A challenging question about T1 spaces and countable compactness

I was working through a textbook on topology and I came across a problem I couldn't solve.

1) It is known that if a space is T1, it is countably compact if and only if every countable open cover has a finite subcover. (See below for the definition of countably compact, which might be different than the conventional definition.)

2) It is also true that if a space is T1, it is countably compact if and only if every infinite open cover has a proper subcover. (why?)

Intuitively, both properties seem to talk about how open covers can be removed of unnecessary elements and still work as a cover, under conditions where points are sufficiently close together. However, I cannot figure out a proof for the second statement. Because the cover may contain uncountably many sets, it is very hard to deal with.

This question appears in "Elements of Point Set Topology" by John D. Baum as exercise 3.33. The question and related hint can be viewed here.

Terminology used in this text:

A T1 space is a topological space such that, if x is an element of the space, the set {x} is closed.

A countably compact space is a space such that every infinite subset of the space has a limit point in the space. I am under the impression that other texts refer to this property as limit point compactness.

An infinite open cover is a collection of infinitely many open sets which cover the space.

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We shall show that if $X$ is a $T_1$ space, then it is countably compact if and only if every infinite open cover has a proper subcover. The key idea is to proceed by contrapositive.

($\Rightarrow$ Needs $T_1$) Suppose that $\ \mathcal{U} \$ is an infinite open cover of $X$ with no proper subcover. Then for each $U \in \mathcal{U}$, there is a point $p_U \in U$ that doesn't belong to any other member of $\ \mathcal{U} \$. The set $A = \{p_U : U \in \mathcal{U} \}$ is infinite and doesn't have a limit point. Indeed, if $x \in X$, then there is $U \in \mathcal{U}$ containing $x$ and $U \cap A = \{ p_U \}$. If $x = p_U$, then it isn't a limit point of $A$. If $x \ne p_U$, then, using $T_1$, $U- \{ p_U \}$ is open and $(U- \{ p_U \}) \cap A =\emptyset$. So $x$ isn't a limit point of $A$.

George Lowther gave an example showing that the $T_1$ hypothesis is fundamental. Since there are many comments, I'll reproduce it here:

"Consider the example of the real numbers where the open sets are unions of intervals $[n,a)$ for integer $n$ and real $a>n$. This is $T_0$ but not $T_1$. It is also countably compact, but the infinite cover $\mathcal{U}=\{[n,n+1)\colon n\in\mathbb{Z}\}$ has no proper subcovers. So, $T_1$ is needed."

A direct approach to prove this implication was suggested by Carl Mummert. Let $\ \mathcal{U} \$ be an infinite open cover of $X$ and $\ \mathcal{U}_0$ be a countably infinite subset of $\ \mathcal{U}$. Now consider $\ \mathcal{U}_1 = \mathcal{U} - \mathcal{U}_0$ and let $V \$ be the union of all sets in $\ \mathcal{U}_1$. Then $\ \mathcal{U}_0 \cup \{ V \ \}$ is a countable open cover of $X$ and follows from $(1)$ that it has a finite subcover $U_1, \ldots, U_n$. Now the set consisting of all $U_i$, with possible exception of $V$, adjoined with the sets $U \in \mathcal{U}_1$ is a proper subcover of $\ \mathcal{U}$.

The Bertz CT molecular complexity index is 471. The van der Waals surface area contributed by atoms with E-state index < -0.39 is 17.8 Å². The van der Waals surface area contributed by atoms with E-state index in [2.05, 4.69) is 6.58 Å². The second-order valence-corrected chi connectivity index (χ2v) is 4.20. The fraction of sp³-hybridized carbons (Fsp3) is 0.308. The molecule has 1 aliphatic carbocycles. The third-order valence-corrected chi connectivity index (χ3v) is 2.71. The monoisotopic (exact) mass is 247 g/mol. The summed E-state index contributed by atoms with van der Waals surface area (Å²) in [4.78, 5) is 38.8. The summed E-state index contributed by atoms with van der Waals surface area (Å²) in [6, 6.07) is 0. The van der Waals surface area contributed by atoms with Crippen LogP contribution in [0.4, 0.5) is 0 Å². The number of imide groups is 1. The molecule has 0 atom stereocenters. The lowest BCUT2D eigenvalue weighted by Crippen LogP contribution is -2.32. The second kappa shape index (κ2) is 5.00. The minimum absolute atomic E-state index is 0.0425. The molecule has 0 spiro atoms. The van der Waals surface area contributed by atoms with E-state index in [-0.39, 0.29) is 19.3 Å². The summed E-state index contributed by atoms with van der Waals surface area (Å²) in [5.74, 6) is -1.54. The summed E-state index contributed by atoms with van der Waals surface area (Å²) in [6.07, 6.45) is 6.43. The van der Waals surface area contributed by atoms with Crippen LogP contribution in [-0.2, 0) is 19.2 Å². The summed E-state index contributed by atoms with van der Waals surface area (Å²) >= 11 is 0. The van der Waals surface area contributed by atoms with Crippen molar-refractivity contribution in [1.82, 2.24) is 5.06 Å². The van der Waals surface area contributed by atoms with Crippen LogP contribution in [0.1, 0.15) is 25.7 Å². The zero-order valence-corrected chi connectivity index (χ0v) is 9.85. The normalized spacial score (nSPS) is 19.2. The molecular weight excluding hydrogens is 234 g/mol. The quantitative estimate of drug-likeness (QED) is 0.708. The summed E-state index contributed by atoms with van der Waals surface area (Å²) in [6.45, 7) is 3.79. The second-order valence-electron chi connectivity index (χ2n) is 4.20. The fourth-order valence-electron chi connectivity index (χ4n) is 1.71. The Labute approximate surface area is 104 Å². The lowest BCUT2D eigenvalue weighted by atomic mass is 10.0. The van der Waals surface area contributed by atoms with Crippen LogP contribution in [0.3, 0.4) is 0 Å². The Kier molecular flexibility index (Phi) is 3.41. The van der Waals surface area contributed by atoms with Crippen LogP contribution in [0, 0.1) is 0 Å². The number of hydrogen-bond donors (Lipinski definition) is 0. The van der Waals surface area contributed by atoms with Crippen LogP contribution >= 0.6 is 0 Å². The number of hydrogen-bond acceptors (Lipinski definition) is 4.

($\Leftarrow$ Doesn't need $T_1$) Now, suppose that $X$ isn't countably compact. Then there is an infinite set $A$ with no limit points. Thus $A$ is closed. By the definition of limit point, for each $x \in A$, there is an open set $U_x$ containing $x$ such that $U_x \cap A = \{ x \}$. Consider $\ \mathcal{U} \$ the set of all $U_x$ plus, if necessary, $X-A$. Then $\ \mathcal{U} \$ is an infinite cover of $X$ with no proper subcovers.

P.S. Thanks Carl Mummert, George Lowther and Mark for your efforts to clarify and improve this answer.

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@Nuno: I was halfway through essentially the same argument. It might be worth pointing out where the hypothesis of $T_1$ will come into play... –  Arturo Magidin Dec 6 '10 at 2:20
@Nuno: The question is asking for the equivalence of 3 different statements. So, that requires proving 3 (or 4) implications some, but not all, of which will require the T1 hypothesis. I think that proving (2) requires it in one direction but not the other. –  George Lowther Dec 6 '10 at 2:43
Sorry, limit point of a set is not the same as limit point of a sequence, and the former was used in the definition of sequential compactness used in the question. A subtle difference, but it means that Carl's example is sequentially compact. –  George Lowther Dec 6 '10 at 3:23
The claim that countable compactness implies "any infinite cover has a proper subcover" can be proved using 1. Split the infinite cover arbitrarily into a countable part and all the rest. Take the union of the rest to make it into a single open set. Now you have a countable cover, which has a finite subcover by assumption. This gives a proper subcover of the original cover. –  Carl Mummert Dec 6 '10 at 3:33
@Mark: No, the T1 hypothesis is not used in the second part. If A has no limit points then $\bar A\setminus A$ is empty, so A is closed. Also, every $x\in A$ has an open neighbourhood $U_x$ containing no points of A other than x itself, so $X_x\cap A=\{x\}$ as you say. No use of T1 there. –  George Lowther Dec 6 '10 at 3:45